Thinking about her mom made her sad. Thinking about seeing her dad not smiling because he missed her mom so much, made her even more sad. She tried to pray when she felt this way. Somehow, talking to God, even without words, helped to ease her sadness. She began to sing an old hymn that she had heard and sung in their little church.

There is a balm in Gilead

To make the wounded whole;

There is a balm in Gilead

To heal the sin sick soul.

Some times I feel discouraged,

And think my work’s in vain,

But then the Holy Spirit

Revives my soul again.

This is what she found herself doing today, walking, singing and talking with God in the summer sun.

She wasn’t actually paying attention to the time as she walked this afternoon. School wasn’t going to start up again for another few weeks and she was relishing the freedom to waste an entire afternoon. She had left the house shortly after lunch to find the flowers, so she was just wandering in the fields east of the house along the edge of the woods the bordered their property, picking flowers as she went.

Something drew her in the direction of the tall trees, perhaps it was the thought of some shade and cool breezes. Perhaps, it was something else. She never really thought about it. She just found herself headed toward the woods and when she entered the shadows of the forest, the coolness of the air nearly caused her to shiver. It was like entering a different world. One that was fresh and green. Those were welcome feelings on such a hot sticky afternoon. It was also lush with sounds that she had not heard just a minute before.

As she walked through the thick woods, she saw the most unusual thing. There was a garden gate. It was just a little, simple white wooden garden gate, slightly open with no fence on either side. Curious, she thought to herself as she walked over to it and looked for just a minute. Though not freshly painted, it did not look neglected. Then she touched it, just to make sure it was real. She swung it all the way open, then back and forth. There was just a slight squeak. Finally, she walked through it and, instinctively closed it. The woods seemed different on this side of the gate and there was a path that she hadn’t seen just a minute before. She decided to follow it. She was curious now.

She distinctly heard the call of an owl and then the sound of the breeze moving the branches of the trees that surrounded her on the path. Now there was the sound of the creek that bordered her farm and provided them with water and many fish suppers. She could not recall ever having seen this part of it before. That struck her as a little odd, but it was surprisingly restful and Amanda began to feel just the slightest bit tired. As she came near the creek, she decided to sit at the base of a gigantic tree and rest. No sooner had she sat down and leaned up against the tree that her eyelids became very heavy and she drifted off to sleep, a very deep sleep. She could hear the hooting of that owl again as she passed into unconsciousness thinking that it was odd to hear an owl in the daytime.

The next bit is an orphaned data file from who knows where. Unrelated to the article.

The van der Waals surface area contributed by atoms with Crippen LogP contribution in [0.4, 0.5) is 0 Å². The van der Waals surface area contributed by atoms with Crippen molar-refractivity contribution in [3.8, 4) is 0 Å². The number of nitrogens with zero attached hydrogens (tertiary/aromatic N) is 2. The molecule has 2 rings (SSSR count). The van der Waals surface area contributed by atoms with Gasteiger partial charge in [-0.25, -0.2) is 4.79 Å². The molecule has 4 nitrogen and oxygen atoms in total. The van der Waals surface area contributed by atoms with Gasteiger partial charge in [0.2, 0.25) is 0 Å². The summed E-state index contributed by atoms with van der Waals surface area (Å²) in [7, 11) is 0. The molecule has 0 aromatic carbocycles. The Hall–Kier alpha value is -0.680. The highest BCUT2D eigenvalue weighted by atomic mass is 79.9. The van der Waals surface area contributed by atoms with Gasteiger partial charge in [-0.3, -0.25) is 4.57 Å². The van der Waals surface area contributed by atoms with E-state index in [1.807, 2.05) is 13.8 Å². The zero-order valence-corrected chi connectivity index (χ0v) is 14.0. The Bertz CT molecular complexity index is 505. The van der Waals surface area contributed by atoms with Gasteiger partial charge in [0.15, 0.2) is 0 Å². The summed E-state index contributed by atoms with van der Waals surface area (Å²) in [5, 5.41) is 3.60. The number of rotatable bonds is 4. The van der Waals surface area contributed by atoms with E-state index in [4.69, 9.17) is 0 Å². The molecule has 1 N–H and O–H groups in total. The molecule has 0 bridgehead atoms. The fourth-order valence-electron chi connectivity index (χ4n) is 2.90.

Oliver Rides the Bus

Because it is baseball season …

Oliver Rides the Bus

Oliver tried to focus on the geography of Peru but kept thinking about well-hit doubles, strikeouts and close plays.

Mr. Franzen’s voice filtered into his brain during a 5-4-3 double play, “Oliver…Oliver…Mr. Winslow!”

Oliver slowly realized it was not the play by play announcer calling his name, “Um…huh…yes? I’m sorry.”

“Thank you for joining us. Tell us about the Nazca lines in Peru.”

“They are…glyphs, drawings on the ground you can only see well from the air that no one understands.,”

“Excellent. Who discovered the glyphs….”

Her voice faded into the cheering crowd after Oliver hit a homer, winning the championship.

At dinner, Oliver’s mom said, “My car broke down today. I can’t drive you to your game tomorrow. I’m sorry, you’ll have to miss it.”

Oliver choked on his milk. “But Mom, it’s the first game of the season. The team is counting on me. I’m the starting shortstop.”

“It’s just a game.” She served the peas.

Oliver looked at his mom as she put a slice of meatloaf on his plate. “Maybe I could take the bus. The #82 runs up Meridian to Green Lake. If you give me some change, I can…”

“Now hold it right there, I have not given you permission to take the bus by yourself.”

“But, Mom!”

“No! I’m sorry about the game, Oliver. It can’t be helped.”

Oliver had a hard time sleeping that night. He dreamt about baseball, striking out or dropping a line drive or a missing a deep fly ball. His team kept losing, and it was all his fault.

He woke up early, tired, but excited.

“Ok, I know what I need to do.”

He went straight to his coin bank and found four dollars and seventy-six cents.

“I’ve got just enough money for bus fare both ways.” He smiled.

He checked the bus schedule.

“Let’s see, where is the ball field?” he ran his finger up the route until he found it.

He looked at his clock. “Just enough time to get ready.”

Oliver dressed in his uniform, grabbed his money and his glove. Then he slipped down the stairs, careful not to wake his mom.

“Ok, all set, here we go.” Oliver let himself out the back door.

Once on the bus, his mind filled with fantastic catches and hits.

“Kid … hey, Kid!”

Oliver looked up to see the bus driver standing next to his seat. “We’re at the end of the run, you gotta get off.”

Oliver looked around. “Where are we? I wanted to go to the ball fields at Green Lake.” Oliver felt sick to his stomach.